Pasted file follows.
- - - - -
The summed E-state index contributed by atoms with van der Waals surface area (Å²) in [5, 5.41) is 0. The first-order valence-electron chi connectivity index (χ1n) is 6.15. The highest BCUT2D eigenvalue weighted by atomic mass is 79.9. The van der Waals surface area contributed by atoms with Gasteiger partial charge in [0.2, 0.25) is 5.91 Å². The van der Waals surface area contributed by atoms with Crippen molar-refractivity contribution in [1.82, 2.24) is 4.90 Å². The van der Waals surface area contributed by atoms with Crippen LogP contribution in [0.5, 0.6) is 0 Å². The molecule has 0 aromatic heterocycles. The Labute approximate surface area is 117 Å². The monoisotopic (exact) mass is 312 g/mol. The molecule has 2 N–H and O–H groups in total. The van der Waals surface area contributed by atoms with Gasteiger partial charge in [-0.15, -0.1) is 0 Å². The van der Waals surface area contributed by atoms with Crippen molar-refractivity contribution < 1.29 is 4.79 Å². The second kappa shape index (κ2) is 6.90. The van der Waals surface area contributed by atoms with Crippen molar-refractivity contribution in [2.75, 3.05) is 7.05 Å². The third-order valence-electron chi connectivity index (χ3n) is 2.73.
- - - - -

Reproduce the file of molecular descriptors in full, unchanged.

The summed E-state index contributed by atoms with van der Waals surface area (Å²) in [5, 5.41) is 0. The first-order valence-electron chi connectivity index (χ1n) is 6.15. The highest BCUT2D eigenvalue weighted by atomic mass is 79.9. The van der Waals surface area contributed by atoms with Gasteiger partial charge in [0.2, 0.25) is 5.91 Å². The van der Waals surface area contributed by atoms with Crippen molar-refractivity contribution in [1.82, 2.24) is 4.90 Å². The van der Waals surface area contributed by atoms with Crippen LogP contribution in [0.5, 0.6) is 0 Å². The molecule has 0 aromatic heterocycles. The Labute approximate surface area is 117 Å². The monoisotopic (exact) mass is 312 g/mol. The molecule has 2 N–H and O–H groups in total. The van der Waals surface area contributed by atoms with Gasteiger partial charge in [-0.15, -0.1) is 0 Å². The van der Waals surface area contributed by atoms with Crippen molar-refractivity contribution < 1.29 is 4.79 Å². The second kappa shape index (κ2) is 6.90. The van der Waals surface area contributed by atoms with Crippen molar-refractivity contribution in [2.75, 3.05) is 7.05 Å². The third-order valence-electron chi connectivity index (χ3n) is 2.73.